Scoopalicious

This week I was proud as a Scaramanga* with a worm, when my Writing the Message Online students at Hallam started scooping the local media.

First up was Adele Norris who reported on an armed police raid at a University of Sheffield lecture theatre on Monday morning. She quickly got the facts on her Sheffield news blog together with video footage. Hot on her tail was another reporter but not from Sheffield Star as might be expected. Instead it was JUS News, a news website run by journalism students at The University of Sheffield.

Adele was quick to tweet her blog post and saw the viewing statistics soar minute by minute.

By the late afternoon there was still no sign of the story on The Star website, despite their offices being around the corner from the police activity and a very loud police helicopter hovering over the area. Who knows why the The Star took 24 hours to report the story when university students managed to get it online straight away – even a student based at the other end of the city centre. Perhaps The Star website was down that day or perhaps they were overwhelmed by two other breaking stories of a murder in Sheffield and a dead body found in the street, or perhaps they didn’t view it as breaking news.

Thursday evening and another of my students was breaking news online ahead of the mainstream media. An explosion in Featherstone led to 100 people being evacuated and a ball of fire towering into the night sky.

Shaun Ackroyd tweeted his frustration that he couldn’t get to the scene because he was at work. But despite not being on the precise location he managed to get factual information together and quotes from eyewitnesses who came into his shop for refuge. He quickly blogged the information and was the first online news source to have quotes from the public, giving a much more personal account than the BBC report.

As with Adele he saw his hits rapidly climbing with 50 views in just 15 minutes. He also tweeted updates and via Twitter I was able to direct him to further bits of information on Facebook which he quickly added to his post.

Even from a 140 character tweet I could tell Shaun was excited and caught up in the moment of reporting a breaking news story.

It took me straight back to my days, only 18 months ago, working on a regional newspaper.

There is nothing better than being caught up in a live breaking story and being ahead of the game, knowing you are first with the facts, quotes and pictures that people will be talking about for the next week.

Although the national press or TV stations may seem far more glamorous what most students (and the public) forget is that 90% of journalism begins at a local level. Unless it is MP expenses or an outbreak of war in a foreign country it is stuff going on in our villages and towns, right on our doorsteps.

It is a well known fact amongst journalists that the vast majority of stories in the national media start off in local newspapers. The pyramid structure means that local hacks slave away at great stories only for them to be taken up by the TV a week or two later, or snapped up by The Sun, Daily Mail or Telegraph who then take all the credit for breaking the story.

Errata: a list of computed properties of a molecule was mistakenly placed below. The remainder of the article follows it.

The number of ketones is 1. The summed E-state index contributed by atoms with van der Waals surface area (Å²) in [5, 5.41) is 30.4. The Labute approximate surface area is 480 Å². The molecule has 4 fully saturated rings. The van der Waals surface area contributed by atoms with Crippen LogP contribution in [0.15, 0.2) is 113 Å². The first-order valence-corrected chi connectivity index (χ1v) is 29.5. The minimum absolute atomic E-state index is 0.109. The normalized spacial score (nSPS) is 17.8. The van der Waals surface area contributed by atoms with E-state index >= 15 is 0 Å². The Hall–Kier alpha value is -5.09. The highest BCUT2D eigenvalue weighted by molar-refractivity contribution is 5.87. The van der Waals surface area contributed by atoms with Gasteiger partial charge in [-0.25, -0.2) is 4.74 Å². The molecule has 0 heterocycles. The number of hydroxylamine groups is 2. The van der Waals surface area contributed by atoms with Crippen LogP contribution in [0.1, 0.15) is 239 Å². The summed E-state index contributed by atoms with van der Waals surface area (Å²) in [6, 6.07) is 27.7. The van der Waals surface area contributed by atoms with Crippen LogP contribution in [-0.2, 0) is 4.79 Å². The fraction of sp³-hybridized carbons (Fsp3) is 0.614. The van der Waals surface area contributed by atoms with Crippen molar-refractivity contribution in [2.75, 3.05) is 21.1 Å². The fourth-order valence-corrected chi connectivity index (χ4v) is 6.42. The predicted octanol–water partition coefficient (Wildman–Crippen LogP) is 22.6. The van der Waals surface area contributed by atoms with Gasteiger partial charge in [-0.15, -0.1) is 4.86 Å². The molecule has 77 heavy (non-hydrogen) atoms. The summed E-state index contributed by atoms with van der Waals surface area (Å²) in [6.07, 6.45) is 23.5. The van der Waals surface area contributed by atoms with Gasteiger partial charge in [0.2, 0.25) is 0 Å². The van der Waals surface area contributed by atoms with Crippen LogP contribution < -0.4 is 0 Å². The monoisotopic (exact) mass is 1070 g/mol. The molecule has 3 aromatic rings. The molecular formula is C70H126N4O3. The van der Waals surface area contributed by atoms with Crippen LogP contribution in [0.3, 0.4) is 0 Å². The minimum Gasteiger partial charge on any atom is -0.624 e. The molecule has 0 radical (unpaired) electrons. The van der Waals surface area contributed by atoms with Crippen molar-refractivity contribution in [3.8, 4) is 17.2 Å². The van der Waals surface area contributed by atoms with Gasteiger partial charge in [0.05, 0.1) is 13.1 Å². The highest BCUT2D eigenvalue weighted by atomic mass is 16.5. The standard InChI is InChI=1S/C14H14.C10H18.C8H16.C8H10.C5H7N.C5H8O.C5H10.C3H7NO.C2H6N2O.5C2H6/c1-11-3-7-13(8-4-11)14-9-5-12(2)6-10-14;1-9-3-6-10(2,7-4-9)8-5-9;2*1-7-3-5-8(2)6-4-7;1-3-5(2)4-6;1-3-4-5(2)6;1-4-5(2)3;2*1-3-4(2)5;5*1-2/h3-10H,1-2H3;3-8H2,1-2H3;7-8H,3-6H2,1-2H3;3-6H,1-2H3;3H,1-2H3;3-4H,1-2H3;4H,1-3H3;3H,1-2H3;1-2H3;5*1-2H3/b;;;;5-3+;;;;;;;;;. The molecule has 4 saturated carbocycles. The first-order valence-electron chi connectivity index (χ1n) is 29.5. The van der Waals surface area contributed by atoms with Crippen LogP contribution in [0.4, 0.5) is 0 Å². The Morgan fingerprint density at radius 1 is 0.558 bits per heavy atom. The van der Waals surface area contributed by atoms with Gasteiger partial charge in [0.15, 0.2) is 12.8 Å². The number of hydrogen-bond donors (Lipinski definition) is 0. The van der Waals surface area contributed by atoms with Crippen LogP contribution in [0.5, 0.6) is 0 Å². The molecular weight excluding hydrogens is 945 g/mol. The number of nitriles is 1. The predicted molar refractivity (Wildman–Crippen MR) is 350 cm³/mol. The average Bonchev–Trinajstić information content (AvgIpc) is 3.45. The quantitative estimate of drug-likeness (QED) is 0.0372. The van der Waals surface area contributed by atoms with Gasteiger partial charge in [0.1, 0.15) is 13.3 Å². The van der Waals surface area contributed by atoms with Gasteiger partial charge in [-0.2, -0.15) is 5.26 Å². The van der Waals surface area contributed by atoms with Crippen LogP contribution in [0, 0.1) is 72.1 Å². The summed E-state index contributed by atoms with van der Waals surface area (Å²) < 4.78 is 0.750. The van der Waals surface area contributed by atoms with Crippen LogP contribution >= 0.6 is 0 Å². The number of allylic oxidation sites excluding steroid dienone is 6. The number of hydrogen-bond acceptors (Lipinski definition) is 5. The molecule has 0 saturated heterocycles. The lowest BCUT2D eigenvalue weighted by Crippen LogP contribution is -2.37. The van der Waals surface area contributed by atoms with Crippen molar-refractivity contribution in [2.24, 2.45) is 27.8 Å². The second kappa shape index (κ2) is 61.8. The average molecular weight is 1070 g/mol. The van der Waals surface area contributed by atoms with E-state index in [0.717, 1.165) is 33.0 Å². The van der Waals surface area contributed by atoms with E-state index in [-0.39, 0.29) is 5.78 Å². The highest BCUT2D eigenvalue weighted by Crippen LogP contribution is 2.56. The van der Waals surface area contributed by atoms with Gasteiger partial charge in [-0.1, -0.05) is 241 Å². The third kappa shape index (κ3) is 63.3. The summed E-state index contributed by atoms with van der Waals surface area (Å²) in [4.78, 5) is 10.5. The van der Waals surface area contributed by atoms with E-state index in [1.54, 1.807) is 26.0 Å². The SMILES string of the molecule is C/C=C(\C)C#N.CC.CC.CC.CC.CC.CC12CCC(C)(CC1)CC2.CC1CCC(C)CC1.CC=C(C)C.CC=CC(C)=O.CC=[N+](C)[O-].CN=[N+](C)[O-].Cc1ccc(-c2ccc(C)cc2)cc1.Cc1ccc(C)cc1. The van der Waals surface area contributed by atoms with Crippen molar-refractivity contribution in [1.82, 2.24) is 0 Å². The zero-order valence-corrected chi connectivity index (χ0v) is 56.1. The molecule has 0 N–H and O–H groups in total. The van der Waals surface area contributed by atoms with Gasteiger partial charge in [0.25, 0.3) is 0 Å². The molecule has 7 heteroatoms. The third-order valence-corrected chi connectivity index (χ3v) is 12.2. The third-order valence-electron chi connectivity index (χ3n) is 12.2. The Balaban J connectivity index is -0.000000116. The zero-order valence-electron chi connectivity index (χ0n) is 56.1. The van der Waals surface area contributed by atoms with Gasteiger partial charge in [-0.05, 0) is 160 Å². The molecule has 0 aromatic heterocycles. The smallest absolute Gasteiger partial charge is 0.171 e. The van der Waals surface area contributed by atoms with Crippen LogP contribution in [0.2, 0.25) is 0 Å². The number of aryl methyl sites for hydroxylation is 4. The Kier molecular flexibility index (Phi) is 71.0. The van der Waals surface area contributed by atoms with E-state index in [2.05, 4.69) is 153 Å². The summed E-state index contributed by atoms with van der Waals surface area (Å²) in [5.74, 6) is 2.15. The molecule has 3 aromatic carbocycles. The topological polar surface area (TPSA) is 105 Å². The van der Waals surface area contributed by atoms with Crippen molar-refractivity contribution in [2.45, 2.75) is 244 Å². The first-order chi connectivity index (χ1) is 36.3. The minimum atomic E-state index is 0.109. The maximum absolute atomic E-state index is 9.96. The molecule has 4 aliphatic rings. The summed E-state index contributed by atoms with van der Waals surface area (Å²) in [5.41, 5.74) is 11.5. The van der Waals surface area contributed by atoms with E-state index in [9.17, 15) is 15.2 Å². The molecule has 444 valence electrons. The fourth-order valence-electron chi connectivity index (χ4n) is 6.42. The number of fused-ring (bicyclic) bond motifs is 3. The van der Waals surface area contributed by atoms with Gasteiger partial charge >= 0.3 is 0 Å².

In reality the local paper has done all the groundwork, made the contacts, run the story but then the nationals swoop in and offer a lump sum of money for future exclusivity from the story subject matter. In most cases the local reporter gets nothing – no payment, no byline. But no-one can ever remove the smug satisfaction and sense of achievement that that was the story that I broke.

The best stories start local. Gruesome murders, saucy sex scandals, bizarre animal antics and fireball explosions, all happen in our communities and are excellently reported by the local papers and to a certain extent the radio (note my press bias here).

I still remember the thrill of my first horrendous murder case in Wiltshire, the tentative interview I did with a rape victim and then a few weeks later with the man acquitted of her rape. Then there was the interview with now Chancellor George Osbourne as he visited Northampton and obviously knew nothing about the town. The bizarre visit to a Cocaine Anonymous support group and the countless ambles through stately homes by lords with too much time of their hands. Most of this happened within my first couple of years as a journalist, and there was certainly no hanging around with throwing you in at the deep end.

Local journalism has to be applauded as it is the backbone of news in the UK and that is why is so important that journalism students grasp the nettle and act on breaking news as soon as it happens. It is not about getting good marks, or passing modules, it is about enjoying the thrill of an evolving story.

Too many times I hear undergraduate students at both Sheffield and Hallam saying ‘I would go into journalism if I could earn more money’. This is such a sad indictment of our times. Journalism is about doing a job that you love, that soon becomes a lifestyle and a life view rather than a job. Any journalist who wants to work just 9 to 5, should just shove off to PR as soon as possible (and believe me they will). You don’t do journalism for the money, hell you shouldn’t really do any job for the money, but especially not a job that is so fundamental to the foundation of democracy and is damn fun and exciting at the same time.

*Scaramanga is my cat and she loves bringing in worms as gifts.

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